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From "Brian Havard" <bri...@kheldar.apana.org.au>
Subject APR: directory API
Date Wed, 12 May 1999 15:14:13 GMT
Now that the dust has settled (I hope) over the ap/apr argument I'd like to
bring up the problem I still have with the directory API.

The problem is that ap_readdir() still returns a dirent *. It may be hidden
under several layers of typedef but that's still what it is and still has to
be treated as such by the API user. IE you have to access the file name as
ent->d_name. The test program even uses d_ino which is far from portable.

I presented what I think is a better solution a while back in message
<199904110149.LAA11629@silk.apana.org.au> and I'd be happy to implement it
for the platforms I have access to (OS/2, Unix and Win32) if it's generally
approved of. Not only is it fully platform independent but provides more
possibilities for exploiting the features of of each platform. I also think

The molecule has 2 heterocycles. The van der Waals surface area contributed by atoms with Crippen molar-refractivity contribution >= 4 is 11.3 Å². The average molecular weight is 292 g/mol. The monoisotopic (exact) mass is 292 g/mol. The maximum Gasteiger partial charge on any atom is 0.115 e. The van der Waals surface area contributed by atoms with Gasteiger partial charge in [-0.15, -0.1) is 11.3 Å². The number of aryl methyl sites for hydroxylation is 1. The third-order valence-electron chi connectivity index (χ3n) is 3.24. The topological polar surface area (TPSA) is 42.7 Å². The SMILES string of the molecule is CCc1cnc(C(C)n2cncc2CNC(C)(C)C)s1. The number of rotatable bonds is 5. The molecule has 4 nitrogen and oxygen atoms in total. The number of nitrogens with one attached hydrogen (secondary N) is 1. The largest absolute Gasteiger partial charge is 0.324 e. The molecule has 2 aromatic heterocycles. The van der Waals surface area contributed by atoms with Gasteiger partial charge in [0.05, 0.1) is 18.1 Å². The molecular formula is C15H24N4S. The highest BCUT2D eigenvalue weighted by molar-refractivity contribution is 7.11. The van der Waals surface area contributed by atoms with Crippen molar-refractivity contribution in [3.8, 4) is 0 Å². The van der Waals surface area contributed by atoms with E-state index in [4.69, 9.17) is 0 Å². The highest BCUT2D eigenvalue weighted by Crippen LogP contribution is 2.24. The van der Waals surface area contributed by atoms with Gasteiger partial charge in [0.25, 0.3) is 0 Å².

it's cleaner in that there's only one data structure for the user to keep
track of instead of two.

It looked something like this:

apr_dir_t *apr_opendir(const char *);
apr_status_t apr_closedir(apr_dir_t *);
apr_status_t apr_readdir(apr_dir_t *);
apr_ssize_t apr_dir_entry_size(apr_dir_t *);
apr_time_t apr_dir_entry_mtime(apr_dir_t *);
apr_status_t apr_rewinddir(apr_dir_t *);

Note no apr_dirent_t at all. It would be use like:

thisdir = apr_opendir("foo/bar");
if (thisdir) {
    while(apr_readdir(thisdir) == APR_SUCCESS) {
        printf("%s %d\n", thisdir->entryname, apr_dir_entry_size(thisdir));
    }
}


--
 ______________________________________________________________________________
 |  Brian Havard                 |  "He is not the messiah!                   |
 |  brianh@kheldar.apana.org.au  |  He's a very naughty boy!" - Life of Brian |
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